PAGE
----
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The Columbia Basin Project (CBP) is located in east central Washington and currently serves about 671,000 acres, or approximately 65 percent of the 1,029,000 acres originally authorized by Congress, in portions of Grant, Lincoln, Adams, and Franklin Counties, with some northern facilities located in Douglas County. These first half of project lands were developed primarily in the 1950’s and 1960’s, with some acreages being added sporadically until 1985. The 1945 feasibility report anticipated a 70-year period of incremental development to complete the CBP. It was anticipated that further incremental development of the CBP would depend on future needs and any irrigation of additional lands would utilize water from the Columbia River already reserved for the CBP.
Principal project features include Grand Coulee Dam, Franklin D. Roosevelt Lake, Grand Coulee Powerplant Complex, switchyards, and a pump-generating plant. Primary irrigation facilities are the Feeder Canal, Banks Lake, the Main, West, East High, and East Low Canals, O`Sullivan Dam, Potholes Reservoir, and Potholes Canal. There is over 300 miles of main canals, about 2,000 miles of laterals, and 3,500 miles of drains and wasteways on the project.
All of the principal features have been constructed, except the East High Canal and the extension of the East Low Canal, on which construction has been indefinitely deferred.
The Odessa Subarea is a region of deep ground water as designated by the Washington Department of Ecology (Ecology), and underlies the eastern most portion of the authorized CBP, east of and uphill from the existing East Low Canal of the CBP. Ecology permitted irrigation wells in the Odessa Subarea in the mid-1970s, anticipating that the CBP would eventually provide project water to these lands via the construction of a second canal, the East High Canal. However, this canal has not yet been built; and as a result, ground water pumping has continued. The aquifer is declining to such an extent that the ability of farmers to irrigate their crops is at risk and domestic, commercial, municipal, and industrial uses and water quality are affected. The urgency of this matter will continue to grow.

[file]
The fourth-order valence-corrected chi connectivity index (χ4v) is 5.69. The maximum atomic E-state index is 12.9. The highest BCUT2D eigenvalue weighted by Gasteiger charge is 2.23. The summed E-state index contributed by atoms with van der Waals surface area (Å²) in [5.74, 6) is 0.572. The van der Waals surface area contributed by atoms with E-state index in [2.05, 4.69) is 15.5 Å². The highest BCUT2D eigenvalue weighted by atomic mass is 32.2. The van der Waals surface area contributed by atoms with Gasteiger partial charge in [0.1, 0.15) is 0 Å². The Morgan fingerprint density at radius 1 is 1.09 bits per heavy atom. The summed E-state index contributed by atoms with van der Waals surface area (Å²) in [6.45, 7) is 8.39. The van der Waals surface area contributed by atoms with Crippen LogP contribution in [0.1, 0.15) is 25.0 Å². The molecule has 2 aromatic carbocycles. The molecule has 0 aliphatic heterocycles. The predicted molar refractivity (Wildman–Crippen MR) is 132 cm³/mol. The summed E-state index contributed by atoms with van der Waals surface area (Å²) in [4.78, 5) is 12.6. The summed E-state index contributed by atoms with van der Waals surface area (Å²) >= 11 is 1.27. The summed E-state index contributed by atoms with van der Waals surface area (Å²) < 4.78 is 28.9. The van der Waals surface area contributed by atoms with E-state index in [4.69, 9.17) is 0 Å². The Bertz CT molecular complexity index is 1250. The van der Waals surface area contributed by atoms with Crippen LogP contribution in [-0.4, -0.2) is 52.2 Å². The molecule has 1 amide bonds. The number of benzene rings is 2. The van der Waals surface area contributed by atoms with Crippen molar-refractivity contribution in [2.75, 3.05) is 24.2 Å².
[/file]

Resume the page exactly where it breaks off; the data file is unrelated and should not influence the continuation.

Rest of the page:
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The Columbia River is characterized by heavy, sustained flows during the late spring and early summer months, the peak flow usually occurring in mid-June. Most of the water comes from the forested slopes of the Rocky Mountains in British Columbia, western Montana, and northern Idaho, where snow and heavy rains result in prolonged summer riverflow. There is usually ample water for irrigation and power generation (both irrigation pumping and commercial) and for reversible pump-generation. Releases are made in July and August to ensure adequate water in the lower Columbia River to enhance fish migration.
Irrigation water is pumped from Franklin D. Roosevelt Lake by the Grand Coulee Pump-Generating Plant, adjacent to the reservoir at the left abutment of the dam. The Pump-Generating Plant has a total of 12 units, which include 6 pumping units and 6 pump-generating units.
The widely distributed irrigation works that extend southward from the Grand Coulee Pump- Generating Plant begin with the 16 mile feeder canal which carries water to Banks Lake, the equalizing reservoir. This 27-mile-long reservoir occupies the floor of the upper Grand Coulee between North Dam near the town of Coulee Dam, Washington, and Dry Falls Dam near Coulee City. The Main Canal flows southward from the outlet works at Dry Falls Dam into the northern end of the irrigable area. The West, East High, and East Low Canals are fed by the Main Canal and carry water over a large portion of the project area. O`Sullivan Dam, in the central part of the project area, created the Potholes Reservoir where return flows from the northern part of the project are recaptured. The Potholes Canal extends into and serves the southern part of the project area.